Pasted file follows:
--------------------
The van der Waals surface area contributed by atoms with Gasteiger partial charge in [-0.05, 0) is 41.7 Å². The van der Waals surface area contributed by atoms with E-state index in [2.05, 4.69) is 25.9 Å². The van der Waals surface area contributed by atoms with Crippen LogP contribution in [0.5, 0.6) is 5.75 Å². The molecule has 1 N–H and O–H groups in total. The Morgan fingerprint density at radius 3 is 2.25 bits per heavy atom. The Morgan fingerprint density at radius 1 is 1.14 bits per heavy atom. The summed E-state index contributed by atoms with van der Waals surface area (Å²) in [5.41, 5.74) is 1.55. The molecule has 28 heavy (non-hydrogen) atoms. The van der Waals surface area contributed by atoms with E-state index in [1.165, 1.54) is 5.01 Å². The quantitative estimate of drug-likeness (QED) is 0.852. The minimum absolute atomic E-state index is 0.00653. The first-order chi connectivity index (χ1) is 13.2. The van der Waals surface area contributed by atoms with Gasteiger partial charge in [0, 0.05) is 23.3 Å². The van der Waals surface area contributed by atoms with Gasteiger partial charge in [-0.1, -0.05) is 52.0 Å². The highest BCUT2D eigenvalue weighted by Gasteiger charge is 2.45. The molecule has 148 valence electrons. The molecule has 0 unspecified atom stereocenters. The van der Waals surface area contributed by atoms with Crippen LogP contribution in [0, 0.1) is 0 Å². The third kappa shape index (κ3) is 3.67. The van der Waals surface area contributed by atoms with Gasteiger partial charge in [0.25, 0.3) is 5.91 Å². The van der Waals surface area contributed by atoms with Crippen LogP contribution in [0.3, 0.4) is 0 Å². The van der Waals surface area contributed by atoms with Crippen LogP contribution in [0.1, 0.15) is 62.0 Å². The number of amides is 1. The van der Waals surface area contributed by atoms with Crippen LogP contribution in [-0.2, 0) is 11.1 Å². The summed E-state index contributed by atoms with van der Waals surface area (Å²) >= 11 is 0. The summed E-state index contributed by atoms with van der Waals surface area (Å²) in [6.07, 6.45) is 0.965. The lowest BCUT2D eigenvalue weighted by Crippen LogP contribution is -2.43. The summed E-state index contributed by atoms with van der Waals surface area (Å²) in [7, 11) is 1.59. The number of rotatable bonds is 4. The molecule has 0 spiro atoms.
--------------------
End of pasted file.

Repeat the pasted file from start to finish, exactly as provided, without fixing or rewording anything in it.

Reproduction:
The van der Waals surface area contributed by atoms with Gasteiger partial charge in [-0.05, 0) is 41.7 Å². The van der Waals surface area contributed by atoms with E-state index in [2.05, 4.69) is 25.9 Å². The van der Waals surface area contributed by atoms with Crippen LogP contribution in [0.5, 0.6) is 5.75 Å². The molecule has 1 N–H and O–H groups in total. The Morgan fingerprint density at radius 3 is 2.25 bits per heavy atom. The Morgan fingerprint density at radius 1 is 1.14 bits per heavy atom. The summed E-state index contributed by atoms with van der Waals surface area (Å²) in [5.41, 5.74) is 1.55. The molecule has 28 heavy (non-hydrogen) atoms. The van der Waals surface area contributed by atoms with E-state index in [1.165, 1.54) is 5.01 Å². The quantitative estimate of drug-likeness (QED) is 0.852. The minimum absolute atomic E-state index is 0.00653. The first-order chi connectivity index (χ1) is 13.2. The van der Waals surface area contributed by atoms with Gasteiger partial charge in [0, 0.05) is 23.3 Å². The van der Waals surface area contributed by atoms with Gasteiger partial charge in [-0.1, -0.05) is 52.0 Å². The highest BCUT2D eigenvalue weighted by Gasteiger charge is 2.45. The molecule has 148 valence electrons. The molecule has 0 unspecified atom stereocenters. The van der Waals surface area contributed by atoms with Crippen LogP contribution in [0, 0.1) is 0 Å². The third kappa shape index (κ3) is 3.67. The van der Waals surface area contributed by atoms with Gasteiger partial charge in [0.25, 0.3) is 5.91 Å². The van der Waals surface area contributed by atoms with Crippen LogP contribution in [0.3, 0.4) is 0 Å². The van der Waals surface area contributed by atoms with Crippen LogP contribution in [0.1, 0.15) is 62.0 Å². The number of amides is 1. The van der Waals surface area contributed by atoms with Crippen LogP contribution in [-0.2, 0) is 11.1 Å². The summed E-state index contributed by atoms with van der Waals surface area (Å²) >= 11 is 0. The summed E-state index contributed by atoms with van der Waals surface area (Å²) in [6.07, 6.45) is 0.965. The lowest BCUT2D eigenvalue weighted by Crippen LogP contribution is -2.43. The summed E-state index contributed by atoms with van der Waals surface area (Å²) in [7, 11) is 1.59. The number of rotatable bonds is 4. The molecule has 0 spiro atoms.